Non-violence is one of the Green Party's Ten Key Values.

It is often restated as peace, peacemaking, de-escalation.

Policies of non-violence

Green Party policies addressing non-violence include animal protection and violence against women.

Definitions of non-violence

We declare our commitment to nonviolence and strive for a culture of peace and cooperation between states, inside societies and between individuals, as the basis of global security.

We believe that security should not rest mainly on military strength but on cooperation, sound economic and social development, environmental safety, and respect for human rights.
(Global Greens Charter)

Violence is a morally wrong and ultimately self-defeating way to resolve disputes. We must work to end war, and eliminate the root causes of crime.
(Green Party of Canada website)

Every act of violence delays our progress toward a just society. Anger closes the open mind. Fear hinders constructive change.
(GPC 2004 platform)

It is essential that we develop effective alternatives to society’s current patterns of violence. We will work to demilitarize, and eliminate weapons of mass destruction, without being naive about the intentions of other governments. We recognize the need for self-defense and the defense of others who are in helpless situations. We promote non-violent methods to oppose practices and policies with which we disagree, and will guide our actions toward lasting personal, community and global peace.
(Green Party of the United States)

Nonviolence (or non-violence) is a set of assumptions about morality, power and conflict that leads its proponents to reject the use of violence in efforts to attain social or political goals. While often used as a synonym for pacifism, since the mid 20th century the term nonviolence has come to embody a diversity of techniques for waging social conflict without the use of violence, as well as the underlying political and philosophical rationale for the use of these techniques.

Non-violence is closely associates with ahimsa:
a religious concept which advocates non-violence and a respect for all life. Ahimsa is Sanskrit for avoidance of himsa, or injury. It is interpreted most often as meaning peace and reverence toward all sentient beings. Ahimsa is the core of Hinduism, Jainism, and Buddhism. Its first mention in Indian philosophy is found in the Hindu scriptures called the Upanishads, the oldest dating about 800 BCE. Those who practice Ahimsa are often vegetarians or vegans.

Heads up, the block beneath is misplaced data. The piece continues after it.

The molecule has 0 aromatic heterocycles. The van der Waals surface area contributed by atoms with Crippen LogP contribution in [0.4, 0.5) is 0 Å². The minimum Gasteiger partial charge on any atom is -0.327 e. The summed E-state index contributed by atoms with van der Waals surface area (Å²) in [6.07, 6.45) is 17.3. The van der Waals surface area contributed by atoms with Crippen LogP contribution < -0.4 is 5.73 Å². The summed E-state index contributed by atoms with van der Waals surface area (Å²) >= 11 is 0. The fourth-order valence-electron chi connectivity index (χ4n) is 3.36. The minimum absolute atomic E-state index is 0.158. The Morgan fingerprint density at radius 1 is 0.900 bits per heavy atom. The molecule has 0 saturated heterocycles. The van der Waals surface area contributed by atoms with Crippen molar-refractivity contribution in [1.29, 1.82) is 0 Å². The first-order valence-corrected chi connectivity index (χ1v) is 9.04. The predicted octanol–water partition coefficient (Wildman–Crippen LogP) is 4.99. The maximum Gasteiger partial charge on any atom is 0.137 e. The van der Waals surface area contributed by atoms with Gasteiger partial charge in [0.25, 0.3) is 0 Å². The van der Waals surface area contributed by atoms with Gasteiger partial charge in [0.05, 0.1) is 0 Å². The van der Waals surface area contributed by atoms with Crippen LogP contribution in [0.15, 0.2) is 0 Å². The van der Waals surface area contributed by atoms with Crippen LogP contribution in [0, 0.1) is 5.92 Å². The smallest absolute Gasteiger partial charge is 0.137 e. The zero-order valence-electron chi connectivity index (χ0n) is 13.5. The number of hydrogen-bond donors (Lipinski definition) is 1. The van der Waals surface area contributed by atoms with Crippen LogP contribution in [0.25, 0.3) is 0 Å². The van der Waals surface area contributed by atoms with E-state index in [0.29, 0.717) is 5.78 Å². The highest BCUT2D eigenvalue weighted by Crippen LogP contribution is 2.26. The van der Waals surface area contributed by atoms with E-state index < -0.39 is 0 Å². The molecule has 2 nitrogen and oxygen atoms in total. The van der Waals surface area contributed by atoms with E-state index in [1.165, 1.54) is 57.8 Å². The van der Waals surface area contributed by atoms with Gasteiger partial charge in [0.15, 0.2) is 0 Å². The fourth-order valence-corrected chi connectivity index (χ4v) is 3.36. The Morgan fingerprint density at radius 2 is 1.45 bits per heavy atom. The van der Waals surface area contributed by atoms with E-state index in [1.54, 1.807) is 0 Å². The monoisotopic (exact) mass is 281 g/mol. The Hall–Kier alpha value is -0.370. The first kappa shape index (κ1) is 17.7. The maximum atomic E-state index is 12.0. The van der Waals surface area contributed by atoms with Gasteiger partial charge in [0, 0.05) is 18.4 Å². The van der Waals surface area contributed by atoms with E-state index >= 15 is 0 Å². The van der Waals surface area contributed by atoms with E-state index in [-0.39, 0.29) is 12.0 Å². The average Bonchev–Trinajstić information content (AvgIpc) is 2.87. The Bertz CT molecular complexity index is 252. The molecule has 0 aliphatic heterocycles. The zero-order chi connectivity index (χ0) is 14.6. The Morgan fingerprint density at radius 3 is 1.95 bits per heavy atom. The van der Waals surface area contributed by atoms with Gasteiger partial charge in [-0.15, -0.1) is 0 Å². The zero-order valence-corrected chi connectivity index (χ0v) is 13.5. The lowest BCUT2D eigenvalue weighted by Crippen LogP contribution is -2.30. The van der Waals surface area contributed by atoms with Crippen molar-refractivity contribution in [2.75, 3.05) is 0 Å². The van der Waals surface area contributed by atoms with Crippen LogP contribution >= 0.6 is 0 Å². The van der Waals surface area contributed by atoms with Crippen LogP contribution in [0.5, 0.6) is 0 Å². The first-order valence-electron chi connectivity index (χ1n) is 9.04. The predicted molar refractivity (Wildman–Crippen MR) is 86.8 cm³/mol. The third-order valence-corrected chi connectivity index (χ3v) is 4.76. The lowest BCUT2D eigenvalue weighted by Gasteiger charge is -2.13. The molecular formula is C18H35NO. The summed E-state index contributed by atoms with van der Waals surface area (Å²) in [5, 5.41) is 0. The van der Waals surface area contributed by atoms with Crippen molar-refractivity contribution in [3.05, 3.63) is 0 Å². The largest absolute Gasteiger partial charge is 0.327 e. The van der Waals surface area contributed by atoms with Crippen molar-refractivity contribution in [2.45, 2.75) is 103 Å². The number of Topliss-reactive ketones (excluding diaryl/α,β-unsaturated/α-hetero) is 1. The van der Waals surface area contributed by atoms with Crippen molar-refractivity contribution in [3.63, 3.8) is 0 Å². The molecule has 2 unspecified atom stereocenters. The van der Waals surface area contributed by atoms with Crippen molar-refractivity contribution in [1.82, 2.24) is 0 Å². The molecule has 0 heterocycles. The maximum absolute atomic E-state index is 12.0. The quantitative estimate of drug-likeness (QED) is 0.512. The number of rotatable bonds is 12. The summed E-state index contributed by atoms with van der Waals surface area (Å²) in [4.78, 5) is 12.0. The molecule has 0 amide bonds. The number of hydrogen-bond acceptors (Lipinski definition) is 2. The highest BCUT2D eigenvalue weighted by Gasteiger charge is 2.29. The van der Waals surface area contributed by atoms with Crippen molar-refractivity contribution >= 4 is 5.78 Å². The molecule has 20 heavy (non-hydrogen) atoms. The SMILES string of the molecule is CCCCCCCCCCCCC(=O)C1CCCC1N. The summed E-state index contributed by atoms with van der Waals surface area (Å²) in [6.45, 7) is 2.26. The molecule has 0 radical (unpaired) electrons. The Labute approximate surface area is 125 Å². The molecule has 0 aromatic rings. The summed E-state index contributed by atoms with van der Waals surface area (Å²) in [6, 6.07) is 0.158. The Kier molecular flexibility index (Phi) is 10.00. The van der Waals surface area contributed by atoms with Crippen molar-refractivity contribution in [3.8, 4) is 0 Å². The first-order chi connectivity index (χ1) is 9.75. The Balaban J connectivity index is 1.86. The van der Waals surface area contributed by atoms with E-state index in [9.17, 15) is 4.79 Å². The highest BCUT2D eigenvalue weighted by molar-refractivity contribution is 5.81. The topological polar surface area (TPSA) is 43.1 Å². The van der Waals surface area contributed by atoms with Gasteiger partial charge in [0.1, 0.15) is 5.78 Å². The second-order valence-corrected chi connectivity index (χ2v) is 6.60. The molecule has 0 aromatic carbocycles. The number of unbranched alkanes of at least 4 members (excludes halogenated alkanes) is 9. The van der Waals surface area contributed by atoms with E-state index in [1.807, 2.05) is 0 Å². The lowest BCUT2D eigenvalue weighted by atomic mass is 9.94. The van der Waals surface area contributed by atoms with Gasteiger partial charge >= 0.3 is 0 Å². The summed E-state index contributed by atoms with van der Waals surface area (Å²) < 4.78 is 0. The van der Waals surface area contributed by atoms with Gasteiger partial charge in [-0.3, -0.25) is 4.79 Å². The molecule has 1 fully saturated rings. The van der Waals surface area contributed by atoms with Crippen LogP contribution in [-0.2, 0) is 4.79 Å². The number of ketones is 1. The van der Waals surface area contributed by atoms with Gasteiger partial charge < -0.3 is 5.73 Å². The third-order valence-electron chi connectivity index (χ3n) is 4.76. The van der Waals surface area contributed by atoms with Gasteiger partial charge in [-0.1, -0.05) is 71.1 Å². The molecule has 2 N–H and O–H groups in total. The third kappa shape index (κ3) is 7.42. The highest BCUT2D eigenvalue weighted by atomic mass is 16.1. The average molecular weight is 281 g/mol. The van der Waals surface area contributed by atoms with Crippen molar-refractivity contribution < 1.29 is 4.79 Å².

Ahimsa was introduced to the West by the Mahatma Gandhi ...

Problems with non-violence

Proponents of non-violence such as Martin Luther King and Mahatma Gandhi are often held up in contrast to people such as Malcolm X and Franz Fanon, who refused to condemn violence as a tactic.

Their reasons for this were related to the violence that they were facing. Fanon, for example, argued (in The Wretched of the Earth) that colonialism is based in violence, and thus must be met with violence. Malcolm X said "How can you justify being nonviolent in Mississippi and Alabama, when your churches are being bombed, and your little girls are being murdered, and at the same time you are going to get violent with Hitler, and Tojo, and somebody else you don't even know?" (speech, 9th November, 1963)

These examples may not be precisely relevant to the current Canadian context, but they vividly demonstrate why 'violence' as a tactic should not be ruled out in theory.

Defining Violence

"Violence" is impossible to quantify objectively, and what is considered violent often depends on the observer. For instance, which of these would be considered 'violent:'

  • allowing someone to remain in an unsafe situation
  • a man emotionally abusing his wife
  • being systematically prevented from speaking one's mind in a given context
  • institutionalizing psychiatric patients against their will

Arguments could be made either way for each of these points. When a single authority is permitted to define 'violence' (and, accordingly, non-violence), a whole set of behaviours is arbitrarily ruled to be on one side or the other of the 'acceptibility' line. This sort of ambiguity can quickly lead to people being silenced, if the only appropriate (or possible) response will be branded as 'violent' by those in authority.

The State

A political party cannot, in principle, both command police and military forces and collect taxes and be strictly nonviolent; this is a major issue of contention in all Green Parties that have achieved actual political power, and becoming more so.

The "state" was defined by Max Weber as "a human community that (successfully) claims the monopoly of the legitimate use of physical force within a given territory." If this definition is appropriate, then how can a ruling party (representing the State) be non-violent? If the definition is not appropriate, what is a better one?

Global Greens' experiences with non-violence

The Myth of Green Party non-violence :
Unfortunately, the best known Green Party, in Germany, abandoned its professed belief in nonviolence to further its quest for political power. As part of a coalition government, the German Greens supported military intervention in Kosovo. Among Greens in the United States, nonviolence is just an empty catchword ... No Green Party platform in the United States demonstrates a belief in nonviolence.